On Oct. 15, President Michael Roth sent an all-campus email announcing the hiring of Antonio Farias to fill the position of Chief Diversity Officer (CDO). Farias will begin serving as the CDO on Nov. 4.
Since 2005, Farias has held the position of Chief Diversity Officer at the Coast Guard Academy in New London, Conn. He has also previously been employed at Mercy College, Hunter College, and Colgate University.
Dean of the Social Sciences, Director of Global Initiatives, and Andrews Professor of Economics Joyce Jacobsen explained the formation of the search committee.
“[Vice President for Finance and Administration] John Meerts and I were asked to co-chair the selection committee, the committee that ran the search for the CDO position,” Jacobsen said. “Since we worked mainly in the summer, we decided not to go with a large committee since it would be difficult to get people to come to campus a couple times.”
Jacobsen outlined the expectations for the new CDO and described the role that Farias will fill on campus.
“The main job of the Chief Diversity Officer is really to pay attention to diversity in every aspect of the community,” Jacobsen said. “So of course, with the admissions process and who applies and who is accepted, and again with faculty representations, and also with staff, and also thinking about if we are creating a tolerant environment on campus. He really becomes the ear to the ground on campus, seeing where the issues are on campus, trying to some degree to address them or diffuse them before they can go out of control.”
Jacobsen stressed the importance of input from students, faculty, and staff in the selection process.
“We also asked the community for input at a very early stage when we were still working up the job description,” she said. “So we had a Google Doc sheet that people could enter information into and then we looked at that. We didn’t get too many responses at that point, but certainly got a few that we looked at.”
The search committee also set up an email address in order to collect additional community input on the candidates. Christian Hosam ’15 led a student committee that met with and reviewed candidates.
“We got at least 50 comments [sent to the search committee email], in the 40 to 50 range at least, from faculty and staff,” Jacobsen said. “Christian ran a parallel student process where he basically got a much larger committee of students who were mostly able to meet with all four candidates and they would have a lunch with each candidate. He gathered them together afterwards and they had a long discussion and came up with their own rankings.”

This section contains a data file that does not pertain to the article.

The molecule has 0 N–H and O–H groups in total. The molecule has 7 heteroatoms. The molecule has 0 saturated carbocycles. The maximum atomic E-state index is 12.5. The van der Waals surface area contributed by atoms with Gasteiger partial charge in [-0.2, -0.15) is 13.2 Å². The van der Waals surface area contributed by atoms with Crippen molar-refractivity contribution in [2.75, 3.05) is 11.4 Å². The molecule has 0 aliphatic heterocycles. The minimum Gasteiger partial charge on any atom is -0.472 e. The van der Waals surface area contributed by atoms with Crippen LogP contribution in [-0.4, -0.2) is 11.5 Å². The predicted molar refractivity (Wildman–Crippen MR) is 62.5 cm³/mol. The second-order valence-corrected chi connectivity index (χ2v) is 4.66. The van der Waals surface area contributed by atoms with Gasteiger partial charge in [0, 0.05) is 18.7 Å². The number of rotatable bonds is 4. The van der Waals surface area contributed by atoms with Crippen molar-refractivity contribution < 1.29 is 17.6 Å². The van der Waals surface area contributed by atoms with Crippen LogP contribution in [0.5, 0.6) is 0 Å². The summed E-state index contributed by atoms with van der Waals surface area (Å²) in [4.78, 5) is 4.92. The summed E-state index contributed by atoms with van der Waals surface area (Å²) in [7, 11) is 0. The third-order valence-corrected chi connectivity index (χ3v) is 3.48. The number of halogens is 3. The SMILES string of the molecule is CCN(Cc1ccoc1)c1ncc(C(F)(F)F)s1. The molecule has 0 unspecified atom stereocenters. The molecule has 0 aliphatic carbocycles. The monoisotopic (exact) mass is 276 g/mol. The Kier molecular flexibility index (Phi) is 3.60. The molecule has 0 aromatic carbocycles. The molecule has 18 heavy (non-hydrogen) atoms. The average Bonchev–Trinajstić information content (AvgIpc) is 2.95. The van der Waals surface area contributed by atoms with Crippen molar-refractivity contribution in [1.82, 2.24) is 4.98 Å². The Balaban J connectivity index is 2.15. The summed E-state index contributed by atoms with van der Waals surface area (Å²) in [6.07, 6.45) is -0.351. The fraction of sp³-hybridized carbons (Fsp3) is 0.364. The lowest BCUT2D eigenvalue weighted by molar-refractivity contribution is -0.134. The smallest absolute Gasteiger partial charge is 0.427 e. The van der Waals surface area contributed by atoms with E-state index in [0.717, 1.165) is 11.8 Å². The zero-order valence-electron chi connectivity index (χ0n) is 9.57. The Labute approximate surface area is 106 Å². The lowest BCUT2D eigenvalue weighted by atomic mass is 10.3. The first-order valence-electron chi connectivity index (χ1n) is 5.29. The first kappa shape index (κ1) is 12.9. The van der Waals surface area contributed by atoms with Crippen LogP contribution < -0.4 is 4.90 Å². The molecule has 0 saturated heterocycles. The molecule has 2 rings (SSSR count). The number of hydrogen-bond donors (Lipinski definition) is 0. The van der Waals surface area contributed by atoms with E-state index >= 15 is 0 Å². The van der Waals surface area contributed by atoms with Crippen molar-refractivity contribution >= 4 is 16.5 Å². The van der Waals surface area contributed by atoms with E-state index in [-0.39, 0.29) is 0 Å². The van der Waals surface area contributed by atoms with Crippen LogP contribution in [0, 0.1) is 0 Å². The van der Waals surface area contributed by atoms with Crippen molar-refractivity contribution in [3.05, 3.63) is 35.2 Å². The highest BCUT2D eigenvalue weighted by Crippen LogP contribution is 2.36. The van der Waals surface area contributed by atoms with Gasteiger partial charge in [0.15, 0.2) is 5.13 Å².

Hosam explained his involvement with the search committee and with the student sub-committee. The students on the sub-committee were Glenn Cantave ’15, Olivia Chavez ’15, Kate Cullen ’16, Zaida Garcia ’15, Nicole Okai ’14, Alton Wang ’16, and LaNell Williams ’15.
“I was on the search committee from the summer,” Hosam said. “I was the only student on the initial search committee, so I was there from the beginning. I did get the chance to call a student subcommittee that [reviewed] the four finalists.”
On a visit to campus on Friday, Oct. 18, Farias explained how his experiences at the Coast Guard Academy will aid him to similarly transform Wesleyan’s social climate.
“I believe I was able to shape policies, procedures, [and] shape the culture and the climate at [the Academy] to make it more inclusive,” Farias said. “It’s not just because of me, because no one individual can shape the culture like that; it’s more about creating the capacity for change and making people believe that change is possible.”
Farias described his immediate goals for his new position.
“[I want to] get immersed as quickly as possible,” Farias said. “I have a good friend who used to say, ‘You have to marinate.’ You have to marinate in the culture before you can do anything. It would be arrogant for me to say that I’m coming to Wesleyan to [implement] my vision, because I don’t know what the Wesleyan vision is yet.”
Having met with each of the final four candidates, Hosam lauded Farias’ transparency and ability to address difficult issues.
“I think he brings a different approach than what we’ve seen before,” Hosam said. “I think he is very transparent, like he said, he’s going to take some time to figure out the lay of the land. I also think that he’s not going to be afraid to challenge people, which is going to be good. It’ll be interesting to see how that plays with faculty, staff, and students. He’ll…bring some discussions to the forefront that haven’t been had recently.”
Hosam discussed Farias’ past work and the attributes he is likely to bring to campus.
“He has a passion for STEM fields, so I know that he cares about particularly minorities in the sciences,” Hosam said. “He’s a previous McNair program director, so I’m excited to see if he continues this work with [things like] getting women and minorities involved in the science and technology fields.”
Farias described his excitement for his new position on campus.
“Wesleyan is like coming home,” Farias said. “Liberal arts, that was my background. My undergrad degree was [comparative literature], so the liberal arts as a mission [I believe] is really important….I’ve been entrusted with the stewardship of this office, and with being a catalyst. You’re all doing this already—diversity is here. That’s not the problem. The problem is…, ‘How do you activate and actualize inclusion?’”